It’s often said that the biggest barrier to eWallet adoption is security.
It’s a proven fact too. In Nielsen’s report last year on Malaysia’s shifting payment landscape, security proved to be the biggest reason why non-users aren’t using eWallets.
- 50% were concerned about security and fraud related to digital money
- 34% worry about overspending
- 27% say merchant acceptance is low
While eWallets are arguably receiving much better response now, security still remains a huge concern.
Is this worry justified? How safe are eWallets really?
Where are my funds stored when I use eWallets?
As mentioned in our article on how eWallets work in Malaysia, all the funds that users load into their eWallet are deposited by the respective eWallet company into a trust account with a licensed financial institution.
From here, what the eWallet company can or can’t do with those funds is highly regulated.
How is my money kept safe when I use eWallets?
When it comes to our money, it’s only wise that we’re wary and skeptical.
In the case of eWallets however, we can let our guard down to a certain extent – knowing that there are safety and security measures in place.
1- eWallets are heavily regulated by Bank Negara
BNM’s Guideline on Electronic Money is a guideline which outlines the minimum standards and operational requirements for e-money issuers in Malaysia.
Most importantly, it’s stated that the funds can only be used for:
i) Refund to users
ii) Payment to merchants
With such a large pool of funds at the disposal of eWallet companies, who wouldn’t be concerned about improper usage?
Fret not though, as the usage and management of funds by eWallet companies is heavily regulated. Below, we’ve summarised just a few regulations from the document concerning this.
- Funds collected from users should be deposited and managed separately from the issuer’s working capital funds to avoid commingling.
- Funds shall not be invested in any form of assets other than as bank deposits.
- E-money issuers must comply with the Anti-Money Laundering and Anti-Terrorism Financing Act 2001.
- E-money is subjected to the Unclaimed Moneys Act 1965 (UMA).
For more details read our guide on eWallets laws and regulations in Malaysia.
2- Less risk, better traceability
Regulations aside, eWallets allow complete traceability of all transactions. In comparison, cash leaves almost no footprint.
Leaving behind traceable records is important in the unlikely case you become a fraud victim, where being able to easily view your past transaction footprint is helpful.
Remember also, that your bank account is not directly linked to your eWallet account.
This means that in the unlikely case of fraud, loss is limited to the funds you already have in your eWallet, which is also capped by the eWallet provider’s imposed transaction limit.
3- Your identity matters
To sign up as a new eWallet user, you have to start by registering an account – but it’s not as simple as creating a username and a password.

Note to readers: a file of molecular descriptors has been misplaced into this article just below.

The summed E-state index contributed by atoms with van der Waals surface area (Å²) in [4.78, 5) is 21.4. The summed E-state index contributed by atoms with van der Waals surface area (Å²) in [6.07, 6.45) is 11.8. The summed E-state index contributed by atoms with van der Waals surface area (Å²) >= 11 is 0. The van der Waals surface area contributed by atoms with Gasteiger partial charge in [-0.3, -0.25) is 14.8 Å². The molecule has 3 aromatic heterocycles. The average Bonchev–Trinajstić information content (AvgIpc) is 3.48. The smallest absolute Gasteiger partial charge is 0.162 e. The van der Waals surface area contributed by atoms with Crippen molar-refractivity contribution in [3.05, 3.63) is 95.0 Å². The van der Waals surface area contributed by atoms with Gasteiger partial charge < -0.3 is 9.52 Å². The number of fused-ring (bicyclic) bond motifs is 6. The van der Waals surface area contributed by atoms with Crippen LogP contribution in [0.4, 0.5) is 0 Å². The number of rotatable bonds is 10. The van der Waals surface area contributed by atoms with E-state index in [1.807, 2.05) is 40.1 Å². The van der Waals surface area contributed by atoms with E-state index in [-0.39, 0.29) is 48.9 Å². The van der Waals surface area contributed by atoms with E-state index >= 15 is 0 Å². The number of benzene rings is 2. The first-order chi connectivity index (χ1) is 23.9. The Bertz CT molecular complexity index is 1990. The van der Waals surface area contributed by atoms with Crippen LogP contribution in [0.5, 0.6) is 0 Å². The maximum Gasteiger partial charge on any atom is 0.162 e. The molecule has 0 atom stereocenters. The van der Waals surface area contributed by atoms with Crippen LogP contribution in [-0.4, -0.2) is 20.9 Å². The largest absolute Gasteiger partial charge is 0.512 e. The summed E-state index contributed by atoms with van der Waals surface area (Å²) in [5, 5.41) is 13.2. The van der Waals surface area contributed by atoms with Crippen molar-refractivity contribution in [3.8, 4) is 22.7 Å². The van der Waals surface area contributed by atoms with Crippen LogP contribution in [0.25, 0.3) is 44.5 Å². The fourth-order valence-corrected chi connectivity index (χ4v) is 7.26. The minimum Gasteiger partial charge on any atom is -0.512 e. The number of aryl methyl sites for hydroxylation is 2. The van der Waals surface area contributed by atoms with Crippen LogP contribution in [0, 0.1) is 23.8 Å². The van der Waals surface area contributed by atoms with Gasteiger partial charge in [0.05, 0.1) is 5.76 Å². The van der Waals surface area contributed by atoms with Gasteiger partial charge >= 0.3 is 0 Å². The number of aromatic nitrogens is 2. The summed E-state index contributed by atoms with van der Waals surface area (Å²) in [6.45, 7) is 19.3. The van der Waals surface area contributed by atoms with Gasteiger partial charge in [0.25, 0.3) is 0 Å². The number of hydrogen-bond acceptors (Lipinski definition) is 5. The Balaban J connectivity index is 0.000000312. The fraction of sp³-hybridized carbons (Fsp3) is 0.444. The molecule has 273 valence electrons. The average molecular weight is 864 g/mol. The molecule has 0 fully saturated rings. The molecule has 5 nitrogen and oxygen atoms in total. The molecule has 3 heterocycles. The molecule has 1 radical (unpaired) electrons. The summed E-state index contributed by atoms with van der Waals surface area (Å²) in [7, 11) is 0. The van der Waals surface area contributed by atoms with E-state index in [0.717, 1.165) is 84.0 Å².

Once again, we can thank BNM’s Guideline on Electronic Money for this.
Among the four security measures highlighted in the document include “authentication”, where an authentication process is required to validate the user’s identity.
How eWallet providers choose to do this isn’t stipulated, and they’re free to choose whatever tools and methods they like – hence why the registration procedure for eWallets in Malaysia tend to vary across the board.
Check out this table below from our article on how to use eWallets for beginners.
|GrabPay||Other than taking a picture of your NRIC or passport, Grab also provides you the option of selfie verification.|
|Boost||You will also need to provide a 6-digit transaction PIN to ensure only you can authorize all transactions in the app. You will also need to select your telco.|
|Touch’n Go eWallet||Just like Boost, you will also need to set a 6-digit PIN, as well as a security question on top of that.|
How can I stay safe when using eWallets?
- Avoid connecting to public WiFi networks
- Beware of phishing attempts
- Only download eWallets from official websites/app stores (avoid email/message links)
Oh no! There’s an unauthorised transaction on my eWallet. What can I do?
If you detect a transaction you didn’t make, most eWallets such as Grab and Boost will first advise you to check your recent transactions.
It might also be worth checking with friends or relatives who may have had access to your account and used it to perform the transaction.
Suppose you suspect your eWallet may have been compromised. If so, you will have to submit a request to your respective eWallet to have your case investigated.
Last year, Touch ‘n Go eWallet announced an interesting feature to address users’ security concerns – their Money-back Guarantee.
TNG’s Money-back Guarantee promises full compensation within 5 days if your TNG eWallet is charged with any unauthorised transactions. A feature like this certainly gives TNG eWallet a competitive edge, especially for non-users who still avoid eWallets for security concerns.